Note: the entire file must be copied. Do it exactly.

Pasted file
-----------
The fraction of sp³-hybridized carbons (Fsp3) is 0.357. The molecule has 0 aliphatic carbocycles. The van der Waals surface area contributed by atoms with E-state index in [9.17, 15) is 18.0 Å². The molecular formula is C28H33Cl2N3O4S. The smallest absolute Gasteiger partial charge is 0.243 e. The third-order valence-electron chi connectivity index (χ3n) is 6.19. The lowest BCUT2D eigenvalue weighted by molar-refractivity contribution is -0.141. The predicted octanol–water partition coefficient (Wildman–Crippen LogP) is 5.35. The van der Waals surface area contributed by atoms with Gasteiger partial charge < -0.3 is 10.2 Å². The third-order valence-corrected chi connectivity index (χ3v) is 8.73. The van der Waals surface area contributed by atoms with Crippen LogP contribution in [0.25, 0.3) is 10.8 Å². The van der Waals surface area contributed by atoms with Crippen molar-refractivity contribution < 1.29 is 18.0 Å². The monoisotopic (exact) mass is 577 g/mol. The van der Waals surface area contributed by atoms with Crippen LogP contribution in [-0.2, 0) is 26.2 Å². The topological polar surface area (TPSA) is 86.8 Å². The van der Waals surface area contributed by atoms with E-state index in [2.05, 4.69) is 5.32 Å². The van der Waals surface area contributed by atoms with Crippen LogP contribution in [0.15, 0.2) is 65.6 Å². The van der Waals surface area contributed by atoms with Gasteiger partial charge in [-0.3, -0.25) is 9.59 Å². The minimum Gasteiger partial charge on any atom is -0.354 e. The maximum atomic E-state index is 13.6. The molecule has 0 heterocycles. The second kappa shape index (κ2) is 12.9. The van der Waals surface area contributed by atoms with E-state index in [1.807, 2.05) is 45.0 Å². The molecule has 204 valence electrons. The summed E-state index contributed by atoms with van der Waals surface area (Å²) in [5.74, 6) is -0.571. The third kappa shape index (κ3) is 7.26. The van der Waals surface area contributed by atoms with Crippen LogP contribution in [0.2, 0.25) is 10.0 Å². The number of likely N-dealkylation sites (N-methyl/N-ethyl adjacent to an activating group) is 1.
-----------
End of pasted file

The fraction of sp³-hybridized carbons (Fsp3) is 0.357. The molecule has 0 aliphatic carbocycles. The van der Waals surface area contributed by atoms with E-state index in [9.17, 15) is 18.0 Å². The molecular formula is C28H33Cl2N3O4S. The smallest absolute Gasteiger partial charge is 0.243 e. The third-order valence-electron chi connectivity index (χ3n) is 6.19. The lowest BCUT2D eigenvalue weighted by molar-refractivity contribution is -0.141. The predicted octanol–water partition coefficient (Wildman–Crippen LogP) is 5.35. The van der Waals surface area contributed by atoms with Gasteiger partial charge < -0.3 is 10.2 Å². The third-order valence-corrected chi connectivity index (χ3v) is 8.73. The van der Waals surface area contributed by atoms with Crippen LogP contribution in [0.25, 0.3) is 10.8 Å². The van der Waals surface area contributed by atoms with Crippen molar-refractivity contribution < 1.29 is 18.0 Å². The monoisotopic (exact) mass is 577 g/mol. The van der Waals surface area contributed by atoms with Crippen LogP contribution in [-0.2, 0) is 26.2 Å². The topological polar surface area (TPSA) is 86.8 Å². The van der Waals surface area contributed by atoms with E-state index in [2.05, 4.69) is 5.32 Å². The van der Waals surface area contributed by atoms with Crippen LogP contribution in [0.15, 0.2) is 65.6 Å². The van der Waals surface area contributed by atoms with Gasteiger partial charge in [-0.3, -0.25) is 9.59 Å². The minimum Gasteiger partial charge on any atom is -0.354 e. The maximum atomic E-state index is 13.6. The molecule has 0 heterocycles. The second kappa shape index (κ2) is 12.9. The van der Waals surface area contributed by atoms with E-state index in [1.807, 2.05) is 45.0 Å². The molecule has 204 valence electrons. The summed E-state index contributed by atoms with van der Waals surface area (Å²) in [5.74, 6) is -0.571. The third kappa shape index (κ3) is 7.26. The van der Waals surface area contributed by atoms with Crippen LogP contribution in [0.2, 0.25) is 10.0 Å². The number of likely N-dealkylation sites (N-methyl/N-ethyl adjacent to an activating group) is 1.